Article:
Stirrup-spouted vessel from Peru

Artefact of the month – December 2019

The National Museum of Finland is showing an exhibition on Central and South American pre-historic indigenous cultures, The World That Wasn’t There, until March 2020. The artefacts are on loan from Italy. The museum’s own ethnographic collections also include a few archaeological artefacts from abroad, such as this Peruvian clay vessel.

In the late 19th century and early 20th century, many archaeological discoveries in former Spanish colonies in Latin America ended up in European art markets and museums, sometimes even with the knowledge or involvement of local governments. The items came from both official excavations and looting. Once the countries finally began to value their pre-Columbian cultural heritage in the early 20th century, its export was prohibited. However, UNESCO did not ban the illicit import, export and transfer of ownership of cultural property until its 1970 Convention, and the illicit trade and export continued even after that due to loopholes in the convention. Supplementary acts, degrees and instructions have since been enacted up until the recent years, because every country has its own laws.

Therefore, acquiring this clay vessel for the museum would not be in line with the Code of Ethics for Museums of the International Council of Museums (ICOM) or our own current collections policy, because the circumstances of its original acquisition/discovery are unknown. Curt Segerstråle, who bought the vessel in Peru, sold it onward in 1932 to the Antell delegation, which managed the foundation that was used to increase the National Museum’s collections. The vessel is a part of a set of 13 artefacts, the first seven numbers of which are catalogued to represent ancient Peruvian Chimbote ceramics, but the rest are reproductions of old items. Curt Segerstråle (1895–1955) was one of the eight children of artist and author Hanna Frosterus-Segerstråle and the younger brother of artist Lennart Segerstråle. Curt Segerstråle gained a licentiate degree in philosophy and was a fishery biologist by profession. As a good country for fishing, Peru surely interested Segerstråle, although we do not know whether he was there on business. In either case, Chimbote on the northwest coast of Peru was already a fishing village in the 1930s thanks to its good natural harbour, and it later grew to its current size due to the fish processing industry.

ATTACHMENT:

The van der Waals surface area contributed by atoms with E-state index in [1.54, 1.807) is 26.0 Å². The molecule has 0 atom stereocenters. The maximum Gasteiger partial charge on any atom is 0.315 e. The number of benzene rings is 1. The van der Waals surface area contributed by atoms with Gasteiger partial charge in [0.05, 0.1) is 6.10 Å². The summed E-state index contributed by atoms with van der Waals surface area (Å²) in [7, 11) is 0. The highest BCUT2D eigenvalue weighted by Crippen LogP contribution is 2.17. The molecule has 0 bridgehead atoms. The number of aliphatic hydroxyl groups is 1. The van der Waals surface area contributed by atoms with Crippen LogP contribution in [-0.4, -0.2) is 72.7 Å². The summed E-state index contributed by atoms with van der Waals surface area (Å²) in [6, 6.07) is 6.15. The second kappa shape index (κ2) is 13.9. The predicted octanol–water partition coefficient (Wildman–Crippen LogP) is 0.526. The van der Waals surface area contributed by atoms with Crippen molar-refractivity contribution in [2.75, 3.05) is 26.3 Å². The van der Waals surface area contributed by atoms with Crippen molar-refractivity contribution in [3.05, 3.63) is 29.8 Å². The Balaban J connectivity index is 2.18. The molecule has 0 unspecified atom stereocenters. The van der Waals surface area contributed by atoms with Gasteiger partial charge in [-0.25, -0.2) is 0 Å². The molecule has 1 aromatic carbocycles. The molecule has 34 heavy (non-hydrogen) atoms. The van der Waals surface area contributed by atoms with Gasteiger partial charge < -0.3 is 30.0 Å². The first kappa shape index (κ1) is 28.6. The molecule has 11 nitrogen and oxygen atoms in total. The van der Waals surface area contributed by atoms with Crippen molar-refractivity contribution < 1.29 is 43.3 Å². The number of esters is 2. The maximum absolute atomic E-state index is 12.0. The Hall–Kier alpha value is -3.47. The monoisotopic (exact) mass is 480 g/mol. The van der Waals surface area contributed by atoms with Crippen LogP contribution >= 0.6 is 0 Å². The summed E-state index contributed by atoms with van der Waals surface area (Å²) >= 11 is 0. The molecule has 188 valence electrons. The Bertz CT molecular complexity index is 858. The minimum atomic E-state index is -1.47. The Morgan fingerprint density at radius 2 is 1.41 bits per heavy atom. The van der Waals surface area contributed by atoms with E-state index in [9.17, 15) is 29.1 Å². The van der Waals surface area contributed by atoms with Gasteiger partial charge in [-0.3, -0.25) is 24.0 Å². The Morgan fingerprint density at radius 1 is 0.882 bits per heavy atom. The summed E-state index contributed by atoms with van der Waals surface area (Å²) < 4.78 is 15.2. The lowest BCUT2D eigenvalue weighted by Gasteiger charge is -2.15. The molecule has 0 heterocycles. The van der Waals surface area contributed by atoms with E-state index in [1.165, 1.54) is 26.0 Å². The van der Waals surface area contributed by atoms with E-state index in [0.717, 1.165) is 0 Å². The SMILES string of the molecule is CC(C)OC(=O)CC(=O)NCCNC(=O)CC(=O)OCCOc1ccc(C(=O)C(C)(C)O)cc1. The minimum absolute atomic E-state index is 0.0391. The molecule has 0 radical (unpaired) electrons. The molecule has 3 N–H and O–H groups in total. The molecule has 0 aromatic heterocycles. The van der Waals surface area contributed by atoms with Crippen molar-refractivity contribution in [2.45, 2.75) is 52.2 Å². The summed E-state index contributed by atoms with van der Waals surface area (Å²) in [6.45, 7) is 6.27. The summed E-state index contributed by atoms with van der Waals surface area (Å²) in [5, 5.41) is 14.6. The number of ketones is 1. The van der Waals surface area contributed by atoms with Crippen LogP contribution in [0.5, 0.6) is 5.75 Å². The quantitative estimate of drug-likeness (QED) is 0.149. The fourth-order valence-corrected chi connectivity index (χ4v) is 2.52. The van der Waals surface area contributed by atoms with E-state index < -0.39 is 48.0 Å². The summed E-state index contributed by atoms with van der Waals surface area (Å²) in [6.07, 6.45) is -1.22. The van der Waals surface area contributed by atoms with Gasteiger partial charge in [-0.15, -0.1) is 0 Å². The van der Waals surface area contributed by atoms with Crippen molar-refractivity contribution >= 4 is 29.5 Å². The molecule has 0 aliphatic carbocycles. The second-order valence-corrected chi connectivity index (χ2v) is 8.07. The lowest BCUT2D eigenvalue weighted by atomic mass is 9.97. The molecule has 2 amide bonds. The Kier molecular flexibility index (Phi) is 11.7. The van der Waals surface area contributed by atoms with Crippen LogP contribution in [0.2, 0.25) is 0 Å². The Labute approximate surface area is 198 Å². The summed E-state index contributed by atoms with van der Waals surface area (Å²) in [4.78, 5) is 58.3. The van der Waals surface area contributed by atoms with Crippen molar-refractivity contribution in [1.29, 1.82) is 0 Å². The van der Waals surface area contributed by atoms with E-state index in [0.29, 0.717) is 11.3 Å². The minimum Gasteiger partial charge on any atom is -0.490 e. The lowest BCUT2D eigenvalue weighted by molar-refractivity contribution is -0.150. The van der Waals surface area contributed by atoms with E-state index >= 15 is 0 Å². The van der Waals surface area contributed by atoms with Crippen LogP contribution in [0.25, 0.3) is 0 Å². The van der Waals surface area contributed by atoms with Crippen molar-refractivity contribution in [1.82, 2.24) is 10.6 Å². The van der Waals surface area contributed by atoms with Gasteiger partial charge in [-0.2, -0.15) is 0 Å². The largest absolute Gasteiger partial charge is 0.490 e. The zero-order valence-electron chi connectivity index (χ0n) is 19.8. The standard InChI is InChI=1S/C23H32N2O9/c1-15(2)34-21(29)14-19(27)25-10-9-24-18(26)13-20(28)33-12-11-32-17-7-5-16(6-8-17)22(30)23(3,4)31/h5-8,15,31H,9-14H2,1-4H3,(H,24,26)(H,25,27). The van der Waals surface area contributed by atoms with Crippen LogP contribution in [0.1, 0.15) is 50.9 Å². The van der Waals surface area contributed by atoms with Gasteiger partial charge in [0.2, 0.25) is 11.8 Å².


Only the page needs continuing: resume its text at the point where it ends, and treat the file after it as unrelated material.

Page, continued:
This clay vessel in the shape of a man represents the Moche culture, Chimbote being one of its sites. The Moche people lived on the coast of the Pacific Ocean in the river valleys of Peru’s northern coast between 100 BCE and 800 CE. The vessel dates back to the Middle Moche period, circa 300–600 CE, which is considered as the heyday of the Moche culture. The hierarchical culture ruled by the priestly elite is known for its adobe brick pyramids, such as the Pyramid of the Sun in Cerro Blanco, and for elaborate moulded ceramic vessels that depict a wider range of subjects than other ancient cultures in Peru. Both sculpted and painted ceramics often depicted mythological events, which is why ceramics in particular have shed light on the ideological and religious background of the Moche culture, which placed great significance on ritual sacrifice. Portrait vessels and other clay vessels were often intended as sacrificial vessels for graves and made in hundreds at a time. Some of the ceramics purchased from Segerstråle are this type of artefacts intended for graves; they are of a much rougher make, unfinished and matt-surfaced.

This lifelike polished jar/bottle is a stirrup-spouted vessel, which was a very popular vessel shape. It was developed in the first millennium before the Common Era within the sphere of the partly contemporary Cupisnique and Chavín cultures and subsequently became dominant in all the cultures on the northern coast of Peru. The man’s face on the vessel is depicted realistically, his membership in the elite indicated by his tubular earrings and banded headdress tied at the front. The faces depicted in vessels of the Moche culture are typically represented with detail and attention to anatomy and facial features, achieving a natural effect. The figure wears a painted garment where even the knot has been painted. White and shades of red and brown were typical colours. The vessel may have been an article of daily use owned by the elite or used for storing and drinking chicha, the corn drink used for religious ceremonies.

The Moche culture waned and disappeared by the mid-8th century CE. The theories of the cause of its demise include drought caused by climate change and hostilities from the Wari culture, which spread out along the coastline. The Wari were able to utilise limited water supplies, for example through terrace agriculture, and although short-lived, only a couple hundred years, that culture is assumed to have laid grounds of the Inka state.

Heli Lahdentausta


Ilmonen Anneli & Jyrki K. Talvitie (eds.) 2001. Kultakruunu ja höyhenviitta: Inkat ja heidän edeltäjänsä - Perun kolme vuosituhatta. Tampereen taidemuseon julkaisuja 94. Tampere.

Korpisaari Antti, Tapani Pennanen & Anneli Ilmonen (eds.) 2001. Inkat ja heidän edeltäjänsä: Perun kolme vuosituhatta. Näyttelyluettelo. Tampereen taidemuseon julkaisuja 95. Tampere.

Interview: Antti Korpisaari, 15.10.2019.

Vk5150 2
Stirrup-spouted vessel (VK5150:2), Peru, Moche culture circa 300–600 CE. Photo: Simo Karisalo. The Finnish Heritage Agency 2019.